I Dare Say – It never pays (10-22-43)

The Pittsburgh Press (October 22, 1943)


It never pays

By Florence Fisher Parry

As I dictate these words, I am having a beautiful manicure. The young lady has just asked me what shade of polish I prefer, and I find myself answering “Hot Dog,” and suddenly feel absurd. I, wearing “Hot Dog”? At my age? But let me hasten to explain.

“Hot Dog” has been more or less forced upon me. For you see, I am a mother of a young lady, and I indulge the frugal habit of using up all the leftover beauty aids.

My bureau drawers now seem to abound in “Hot Dog” remnants, and until they are exhausted, “Hot Dogs” it will have to be.

I don’t like the cold cream I am using now, either, or for that matter the skin lotion; and I just don’t know when I’ll ever be able to use up all these variegated lipsticks. Some fine day I am going out and buy itself a whole outfit of matching cosmetics, and I have no doubt that this simple extravagance will do more to bolster my morale than any other single action I could indulge.


There is a woman for whom I have always entertained an unbounded admiration, for she has managed to lead the busiest possible life, while at the same time never letting go of her looks which to this day remain her chiefest asset. This is Clare Boothe Luce. Just what this smart woman could have accomplished without a stunning appearance to carry her through, is anybody’s conjecture.

The fact remains that here is a woman who has got further on her looks plus brains than any woman now in the public eye, and I am not one who would hold it against her that, in that recent spelling bee, Mrs. Luce failed dismally. She didn’t know how to spell supersede or defendant or Gibraltar or Albuquerque.

Now there are those who gloated that this not-too-popular young Congresswoman was thus shown up. This is ridiculous. Being a good speller proves nothing but an accurate eye. It has little or nothing to do with one’s native intelligence or even one’s education.

Some of the smartest people I know are wretched spellers, and some of the most tiresome could spell down Noah Webster himself in any spelling bee.

The important thing is that Mrs. Luce has made a stunning success at being a woman, and as far as I am concerned, she can spell “supersede” any way she wants to. I envy, how I envy anyone who can hew to the line of his own ambition and let the chips fall on others’ shoulders! It is said that such successful people ride roughshod over all others to gain their own objectives. Be that as it may, they get there, and by achieving their objectives are far more able to accomplish more for others in the end.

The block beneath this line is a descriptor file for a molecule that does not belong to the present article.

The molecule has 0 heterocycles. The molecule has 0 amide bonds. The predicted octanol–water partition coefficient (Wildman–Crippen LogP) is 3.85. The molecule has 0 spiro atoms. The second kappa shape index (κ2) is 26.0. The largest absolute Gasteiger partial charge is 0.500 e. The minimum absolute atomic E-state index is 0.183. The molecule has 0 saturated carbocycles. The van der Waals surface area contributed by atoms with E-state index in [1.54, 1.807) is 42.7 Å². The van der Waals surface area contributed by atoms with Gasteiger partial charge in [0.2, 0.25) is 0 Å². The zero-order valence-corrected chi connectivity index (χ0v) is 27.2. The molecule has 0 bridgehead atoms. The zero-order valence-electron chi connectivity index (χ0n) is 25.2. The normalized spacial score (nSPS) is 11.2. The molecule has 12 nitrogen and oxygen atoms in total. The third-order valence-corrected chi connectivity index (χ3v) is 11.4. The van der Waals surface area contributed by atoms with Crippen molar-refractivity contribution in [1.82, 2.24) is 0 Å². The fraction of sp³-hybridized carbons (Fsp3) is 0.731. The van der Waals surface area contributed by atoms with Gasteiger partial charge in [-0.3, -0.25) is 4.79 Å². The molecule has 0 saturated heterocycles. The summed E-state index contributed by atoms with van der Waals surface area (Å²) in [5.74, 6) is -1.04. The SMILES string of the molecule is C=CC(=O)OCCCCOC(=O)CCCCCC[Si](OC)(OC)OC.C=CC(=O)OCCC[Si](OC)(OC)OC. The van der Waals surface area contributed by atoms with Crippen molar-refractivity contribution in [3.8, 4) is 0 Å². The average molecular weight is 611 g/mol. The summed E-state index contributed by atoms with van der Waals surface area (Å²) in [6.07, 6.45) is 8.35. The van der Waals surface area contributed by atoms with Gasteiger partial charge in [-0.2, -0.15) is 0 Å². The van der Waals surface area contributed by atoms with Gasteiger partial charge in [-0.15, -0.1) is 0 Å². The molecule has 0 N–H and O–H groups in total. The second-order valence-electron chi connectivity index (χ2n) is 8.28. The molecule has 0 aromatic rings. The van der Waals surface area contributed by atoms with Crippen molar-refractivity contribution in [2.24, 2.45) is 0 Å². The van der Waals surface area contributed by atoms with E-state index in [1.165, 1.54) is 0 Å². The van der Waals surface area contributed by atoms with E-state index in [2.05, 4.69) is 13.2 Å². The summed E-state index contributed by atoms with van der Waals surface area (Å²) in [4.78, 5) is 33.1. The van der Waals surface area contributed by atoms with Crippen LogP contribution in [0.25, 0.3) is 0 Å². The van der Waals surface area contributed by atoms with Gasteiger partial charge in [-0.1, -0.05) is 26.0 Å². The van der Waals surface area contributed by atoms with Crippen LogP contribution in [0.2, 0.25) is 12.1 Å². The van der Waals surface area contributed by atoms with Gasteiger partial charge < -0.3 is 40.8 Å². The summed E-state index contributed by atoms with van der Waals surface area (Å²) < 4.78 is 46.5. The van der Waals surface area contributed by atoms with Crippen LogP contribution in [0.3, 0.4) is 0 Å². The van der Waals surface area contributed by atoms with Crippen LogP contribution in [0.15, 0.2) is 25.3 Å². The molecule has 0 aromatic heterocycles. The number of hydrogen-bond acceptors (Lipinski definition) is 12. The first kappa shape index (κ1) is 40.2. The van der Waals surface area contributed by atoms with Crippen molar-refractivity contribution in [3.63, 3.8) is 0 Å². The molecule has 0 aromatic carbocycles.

People like Clare Luce would never be found using anybody else’s leftover nail polish or get their days so cluttered that they would have to wash their own hair and put it up themselves in jaggy kid rollers, as I am prone to do.

And when women let their looks and their figures go, and then try to excuse themselves by saying that they can’t afford to spend the time on themselves because of what they were trying to do for others, in my heart I know that they are just trying to find an excuse for their own weakness and bad management.

No advice is so sound and so acid and so true as that which is made by those who have not themselves acted upon it. Therefore, the following is worth any young woman’s listening to:

It never pays to let your looks go. It never pays to wash your own hair or do your own nails or neglect your clothes or your face. Such martyred sacrifice is a boomerang. It defeats itself in the end.

Well, my manicure is finished, and my nails look very nice, and I feel much better. What I ought to do is just stay here all day and get a good going-over and buy a new corset and a course of reducing treatments and shop my head off for clothes. It would give me authority in my own home. It would boost my stock with my family.

And I know if this goes for me, it goes for you too, you middle-aged mothers and wives. We don’t get any thanks for letting ourselves go. We lose out every time.

I just have a notion, when I go home tonight, to throw away every half-used lipstick and nail polish bottle and cold cream jar that I can find in the house!

And I’ve just made a date with a hairdresser – and, by George, I am going to keep it!